3. Take a microbreak.
One of the reasons it's so tough to maintain good posture at a desk is that your ligaments and other soft tissues start to deform after about 20 minutes in the same position, gradually giving your body a permanently chair-shaped appearance. Fight this tendency with 1- to 5-minute breaks for every 20 minutes you're at work: Stretch, breathe, focus your eyes on a distant object. You'll come back to work refreshed and recommitted.
4. Steal a workout.
This falls under the no-brainer category: Grab the first parking spot you see in the lot (the farther away from the door, the better) rather than circling for 10 minutes looking for the perfect one. Take the stairs, not the elevator. And stay off the human conveyor belt at the airport, too: You're going to be stuck on a plane for 6 hours anyway—do you really need less activity? Whenever there's a choice—walk. This may seem like novice advice, but it can make a huge difference in the number of calories you burn in a given day.
5. Miss your stop ... on purpose.
If you use public transportation, try getting off a stop before or a stop after the one most convenient to your destination. You'll be able to squeeze in 10 or 15 minutes of pleasant walking—and maybe get to know your neighborhood a little better at the same time.
6. Go for Face Time (not the app).
I'm lucky that my profession requires me to see people face-to-face: It's hard to diagnose a torn meniscus or a separated shoulder over e-mail. But many people can go through their workday without ever actually interacting with their closest coworkers. They text the guy down the hall, they e-mail blast to their most valuable clients. Nothing wrong with convenience. But if you've got a question for Linda, and she's right down the hall, take the 3-minute break and go see her. Chances are you'll communicate better anyway.
7. Get less efficient.
In the movie Wall-E, the people of the future live on Barc-o-lounger-shaped scooter-chairs that zip them from place to place, dispensing a never-ending stream of soft drinks into their big-gulp-size cups. It's not too far off from where we appear to be headed right now. Efficiency, it seems, is killing us. One novel solution is to get a little inefficient on purpose: Set up your work station so you have to reach for things rather than keeping them within an arm's reach. Put the file cabinet and wastebasket a ways away so you have to walk over to them (or at least practice your free throw). Reaching, stretching, extending, and of course, walking feel great, especially when you've been stuck in the chair all morning.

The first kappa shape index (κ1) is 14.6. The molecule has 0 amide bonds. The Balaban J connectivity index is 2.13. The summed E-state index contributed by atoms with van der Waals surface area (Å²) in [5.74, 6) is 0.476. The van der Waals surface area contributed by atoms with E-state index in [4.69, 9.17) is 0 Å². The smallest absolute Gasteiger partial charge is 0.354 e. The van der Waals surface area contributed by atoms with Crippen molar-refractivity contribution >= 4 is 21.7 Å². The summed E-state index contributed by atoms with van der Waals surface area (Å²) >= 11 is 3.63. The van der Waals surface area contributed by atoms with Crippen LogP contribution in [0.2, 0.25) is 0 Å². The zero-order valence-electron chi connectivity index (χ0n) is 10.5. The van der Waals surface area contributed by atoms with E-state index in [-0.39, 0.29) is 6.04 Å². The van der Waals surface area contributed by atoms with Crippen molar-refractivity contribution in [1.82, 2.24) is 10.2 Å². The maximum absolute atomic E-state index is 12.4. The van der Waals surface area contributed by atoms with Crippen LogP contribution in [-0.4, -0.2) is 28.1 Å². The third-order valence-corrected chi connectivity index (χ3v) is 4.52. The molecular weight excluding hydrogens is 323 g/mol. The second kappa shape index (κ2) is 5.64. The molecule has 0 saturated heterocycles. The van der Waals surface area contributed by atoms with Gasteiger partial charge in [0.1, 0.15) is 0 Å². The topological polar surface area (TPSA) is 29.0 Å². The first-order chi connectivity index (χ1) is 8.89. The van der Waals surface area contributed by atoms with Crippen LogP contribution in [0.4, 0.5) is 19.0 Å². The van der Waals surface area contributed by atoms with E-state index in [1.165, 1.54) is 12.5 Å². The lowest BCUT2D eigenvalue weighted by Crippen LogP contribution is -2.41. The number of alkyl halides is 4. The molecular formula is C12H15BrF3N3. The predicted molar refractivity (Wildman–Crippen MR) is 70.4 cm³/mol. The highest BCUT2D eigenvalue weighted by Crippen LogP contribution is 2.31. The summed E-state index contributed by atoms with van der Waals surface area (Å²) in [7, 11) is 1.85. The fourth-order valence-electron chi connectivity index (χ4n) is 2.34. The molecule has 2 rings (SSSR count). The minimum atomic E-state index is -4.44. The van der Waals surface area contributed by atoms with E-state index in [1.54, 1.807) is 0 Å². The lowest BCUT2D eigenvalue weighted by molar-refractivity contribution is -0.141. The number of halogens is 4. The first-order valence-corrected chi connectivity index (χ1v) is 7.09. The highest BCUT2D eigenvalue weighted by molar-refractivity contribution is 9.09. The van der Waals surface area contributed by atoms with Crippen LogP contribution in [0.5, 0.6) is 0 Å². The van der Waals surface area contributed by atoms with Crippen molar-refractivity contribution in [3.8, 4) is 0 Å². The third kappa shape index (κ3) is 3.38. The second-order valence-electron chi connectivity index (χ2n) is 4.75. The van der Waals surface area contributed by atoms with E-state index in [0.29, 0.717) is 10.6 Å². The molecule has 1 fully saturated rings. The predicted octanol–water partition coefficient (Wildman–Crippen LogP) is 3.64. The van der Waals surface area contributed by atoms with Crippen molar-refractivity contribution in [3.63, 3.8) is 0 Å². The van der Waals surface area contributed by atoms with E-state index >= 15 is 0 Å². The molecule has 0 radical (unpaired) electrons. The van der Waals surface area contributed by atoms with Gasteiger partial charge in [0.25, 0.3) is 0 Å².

8. Leverage your TV time.
I personally don't know anyone who admits to watching more than an hour of television a day—but with the national average up around 5 hours, I know they're out there. TV time can be invaluable for stretching, floor Pilates, and yoga postures. No need to make it super intense: Restorative postures are great, especially if you're winding down before bed. You'll sleep better, burn a few calories, and shave some time off your sitting hours for the day. And you'll relieve a little of the guilt from your favorite guilty pleasure.
9. Include the family.
This applies to any fitness venture: a better diet, a more stringent workout program, a more active lifestyle. Don't go it alone. Make sure everyone near you—especially your family—knows that you're trying to get more activity into your day, and include them as much as you can in the effort. Take a walk around the block instead of a trip to get fast food; play mini-golf instead of going to the movies; choose Twister instead of video games.
It's OK if you're not a superathletic family—you don't have to shoot hoops and shag fly balls every night. But the more incidentally active your family activities can be, the better. And you'll be instilling the importance of regular movement into your kids' lives—and that's a pretty important gift.
Reprinted from The Exercise Cure by Jordan D. Metzl, MD. Copyright (c) 2013 by Rodale Inc. By permission of Rodale Books. Available wherever books are sold.